1. Throw the Main Circuit Breaker
Sure, most homeowners know where to find the circuit breaker box. Many of those folks also know which one of the many switches inside the unit is the big main breaker, and they know that if they flip that one it will cut off the electricity to their whole house. That’s great, and if you don’t know this information already then consult your home inspector or electrician to learn this valuable or potentially vital knowledge. But while homeowners may know about circuit breakers, too many of them do not take the time and make the effort to teach this lesson to their children. If a kid is tall enough to reach the circuit breaker box, she or he may be old enough to learn how to work it – and that basic knowledge could be invaluable in the event of an emergency.

2. Shut Off the Water Supply
A burst pipe can mean a sloppy clean-up and some aggravation. Or if you do not know how to cut off the water supply it could continue until your home is flooded and the damage is both extensive and expensive. Turning off the water is easy. You can virtually do it with a flip of the wrist. But you have to first know where to located the turn-off value and then have the right tool to get the job done fast. There will typically be one valve inside or right outside your home, which is often located in a basement near your water heater. Another – which requires a specially designed tool – can usually be found at the street where it connects to the municipal water lines. If you have your own private well, the valve will be near the pump that draws water into your home and will probably also be in close proximity to your water heater. Talk to a home inspector or plumbing contractor. Have them point out the shut-off value and show you how to operate it. Then put a tag on it – similar to a luggage tag – that is a bright color easily spotted. That way if you find yourself with a broken water line you can find the valve fast and prevent the incident from getting worse.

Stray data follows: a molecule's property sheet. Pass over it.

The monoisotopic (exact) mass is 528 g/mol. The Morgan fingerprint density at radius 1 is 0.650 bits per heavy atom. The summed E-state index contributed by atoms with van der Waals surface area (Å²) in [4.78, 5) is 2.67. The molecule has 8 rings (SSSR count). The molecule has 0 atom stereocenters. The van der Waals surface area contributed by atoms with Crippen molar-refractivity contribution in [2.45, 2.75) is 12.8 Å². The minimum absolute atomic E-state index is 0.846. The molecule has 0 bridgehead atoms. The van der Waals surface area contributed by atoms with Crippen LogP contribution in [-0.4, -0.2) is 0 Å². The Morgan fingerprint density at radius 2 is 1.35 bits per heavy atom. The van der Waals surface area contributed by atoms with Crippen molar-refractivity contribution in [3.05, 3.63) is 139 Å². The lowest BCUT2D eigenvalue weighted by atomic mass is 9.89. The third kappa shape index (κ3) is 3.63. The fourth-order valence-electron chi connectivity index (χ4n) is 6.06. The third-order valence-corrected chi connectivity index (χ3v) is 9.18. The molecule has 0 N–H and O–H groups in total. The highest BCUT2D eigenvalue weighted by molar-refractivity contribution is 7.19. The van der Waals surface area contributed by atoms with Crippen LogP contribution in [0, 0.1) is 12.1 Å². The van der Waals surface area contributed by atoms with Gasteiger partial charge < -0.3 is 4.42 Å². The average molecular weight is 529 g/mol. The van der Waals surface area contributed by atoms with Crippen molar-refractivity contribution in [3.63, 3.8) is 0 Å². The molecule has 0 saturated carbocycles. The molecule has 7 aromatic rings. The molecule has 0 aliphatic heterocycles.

3. Operate a Fire Extinguisher
You may be shocked and disturbed to learn than every year many people found dead in house fires have their fire extinguishers in their hands. Although they knew to grab the extinguisher, they failed to unlock it by simply pulling out the little pin that locks the trigger to prevent accidental deployment. Every homeowner should not only own fully-charged and properly rated fire extinguishers, but they should also practice with them so that they can use them quickly and correctly – even when under extreme duress when seconds count. Train yourself and everyone – including your children – who lives in your house.